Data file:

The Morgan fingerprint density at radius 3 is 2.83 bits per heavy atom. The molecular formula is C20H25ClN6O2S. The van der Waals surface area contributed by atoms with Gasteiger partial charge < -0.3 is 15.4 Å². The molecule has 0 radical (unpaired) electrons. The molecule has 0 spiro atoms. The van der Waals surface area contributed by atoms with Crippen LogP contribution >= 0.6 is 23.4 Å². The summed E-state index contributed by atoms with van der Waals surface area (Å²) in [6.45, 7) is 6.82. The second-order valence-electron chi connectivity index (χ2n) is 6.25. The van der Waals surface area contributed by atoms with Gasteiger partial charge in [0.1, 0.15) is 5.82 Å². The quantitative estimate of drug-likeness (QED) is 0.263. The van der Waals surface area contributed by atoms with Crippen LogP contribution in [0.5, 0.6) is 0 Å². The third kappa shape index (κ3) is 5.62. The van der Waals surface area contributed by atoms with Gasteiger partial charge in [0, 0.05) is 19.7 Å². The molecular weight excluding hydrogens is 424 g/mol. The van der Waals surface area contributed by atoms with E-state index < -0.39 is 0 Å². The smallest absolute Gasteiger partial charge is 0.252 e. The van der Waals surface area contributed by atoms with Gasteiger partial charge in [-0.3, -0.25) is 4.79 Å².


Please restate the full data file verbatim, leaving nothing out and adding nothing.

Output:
The Morgan fingerprint density at radius 3 is 2.83 bits per heavy atom. The molecular formula is C20H25ClN6O2S. The van der Waals surface area contributed by atoms with Gasteiger partial charge < -0.3 is 15.4 Å². The molecule has 0 radical (unpaired) electrons. The molecule has 0 spiro atoms. The van der Waals surface area contributed by atoms with Crippen LogP contribution >= 0.6 is 23.4 Å². The summed E-state index contributed by atoms with van der Waals surface area (Å²) in [6.45, 7) is 6.82. The second-order valence-electron chi connectivity index (χ2n) is 6.25. The van der Waals surface area contributed by atoms with Gasteiger partial charge in [0.1, 0.15) is 5.82 Å². The quantitative estimate of drug-likeness (QED) is 0.263. The van der Waals surface area contributed by atoms with Crippen LogP contribution in [0.5, 0.6) is 0 Å². The third kappa shape index (κ3) is 5.62. The van der Waals surface area contributed by atoms with Gasteiger partial charge in [0, 0.05) is 19.7 Å². The molecular weight excluding hydrogens is 424 g/mol. The van der Waals surface area contributed by atoms with E-state index < -0.39 is 0 Å². The smallest absolute Gasteiger partial charge is 0.252 e. The van der Waals surface area contributed by atoms with Gasteiger partial charge in [-0.3, -0.25) is 4.79 Å².